India’s budget under strain on day one of new fiscal year

  • India kicks off its fiscal year with revenues under severe strain. A prolonged slowdown in the economy depressed tax collections in the financial year that ended 31 Mar 20, latest official data show.
  • As India now conducts the world’s biggest lockdown, budget pressures are set to worsen. Finance Minister Nirmala Sitharaman has already outlined a virus relief package of INR1.7tr and may be planning more support.
  • That could push up the government’s fiscal deficit target to as high as 6.2% of gross domestic product in the current year, according to Fitch Solutions, compared with the government’s target of 3.5%.
  • Even before the virus, Asia’s third-largest economy was on track for its weakest expansion in more than a decade of 5% in the fiscal year that just ended.
  • The government had expected to fund its INR30tr spending plan in the new fiscal year from the following sources: INR20tr from taxes, fees and dividends; INR2.1tr from asset sales; and the remaining INR7.8tr from market borrowings.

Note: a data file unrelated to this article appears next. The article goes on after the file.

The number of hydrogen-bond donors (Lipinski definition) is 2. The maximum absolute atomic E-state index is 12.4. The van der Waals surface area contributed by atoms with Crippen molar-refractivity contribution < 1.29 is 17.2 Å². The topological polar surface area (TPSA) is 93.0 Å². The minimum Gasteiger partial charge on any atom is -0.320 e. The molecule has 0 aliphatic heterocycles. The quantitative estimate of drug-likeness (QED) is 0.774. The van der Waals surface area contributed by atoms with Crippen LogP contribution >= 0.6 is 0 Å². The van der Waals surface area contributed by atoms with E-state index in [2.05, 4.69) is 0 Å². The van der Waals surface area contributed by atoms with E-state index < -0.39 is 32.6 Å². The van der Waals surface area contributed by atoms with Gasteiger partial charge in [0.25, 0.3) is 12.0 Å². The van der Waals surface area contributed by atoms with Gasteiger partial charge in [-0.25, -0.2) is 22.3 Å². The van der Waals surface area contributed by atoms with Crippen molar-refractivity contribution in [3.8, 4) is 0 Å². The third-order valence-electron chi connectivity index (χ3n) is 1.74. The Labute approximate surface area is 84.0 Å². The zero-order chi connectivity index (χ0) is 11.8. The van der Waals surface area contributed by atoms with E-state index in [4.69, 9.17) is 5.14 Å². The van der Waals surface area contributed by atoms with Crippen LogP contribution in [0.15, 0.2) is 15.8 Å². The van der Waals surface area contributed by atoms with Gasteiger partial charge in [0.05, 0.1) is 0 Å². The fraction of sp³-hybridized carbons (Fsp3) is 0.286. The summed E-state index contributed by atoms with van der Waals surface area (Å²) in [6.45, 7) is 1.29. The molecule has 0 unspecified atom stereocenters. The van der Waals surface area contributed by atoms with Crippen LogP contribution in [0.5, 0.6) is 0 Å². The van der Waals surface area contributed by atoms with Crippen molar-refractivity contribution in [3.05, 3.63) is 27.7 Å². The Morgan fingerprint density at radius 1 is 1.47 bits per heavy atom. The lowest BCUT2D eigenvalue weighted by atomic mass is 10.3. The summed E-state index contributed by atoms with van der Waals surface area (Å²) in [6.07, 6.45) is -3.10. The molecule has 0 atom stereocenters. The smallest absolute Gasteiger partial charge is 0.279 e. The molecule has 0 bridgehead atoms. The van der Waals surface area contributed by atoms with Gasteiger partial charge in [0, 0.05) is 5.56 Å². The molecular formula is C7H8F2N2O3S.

• But official data released 31 Mar 20 show it’s falling far behind on its tax targets. Net tax revenue in the 11 months of the last fiscal year was 74.1% of the budgeted estimate, according to figures from the Controller General of Accounts.
  • To meet its full-year target, the government would need to have collected INR3.9tr in taxes in Mar 20. Revenue from asset sales also look unlikely.
  • The government had hoped to raise a record amount by selling national icons such as flag carrier Air India Ltd., refiner Bharat Petroleum Corp. and listing Life Insurance Corp. of India on the stock exchange.
  • It’s now facing record losses in aviation, plunging oil prices, and the worst quarterly drop in local stocks since 1992, making an IPO difficult.
  • The government on 31 Mar 20 kept its borrowing target for the year at INR7.8tr, while proposing to raise 63% of that amount in the first six months of the next fiscal year.
  • “The government is committed to meet its requirements for fighting Covid-19 whether on account of health issues or on account of protecting the economy, and also providing the necessary stimulus at any point of time,” said Economic Affairs Secretary Atanu Chakraborty. “The entire borrowing plan has been designed in that fashion.”

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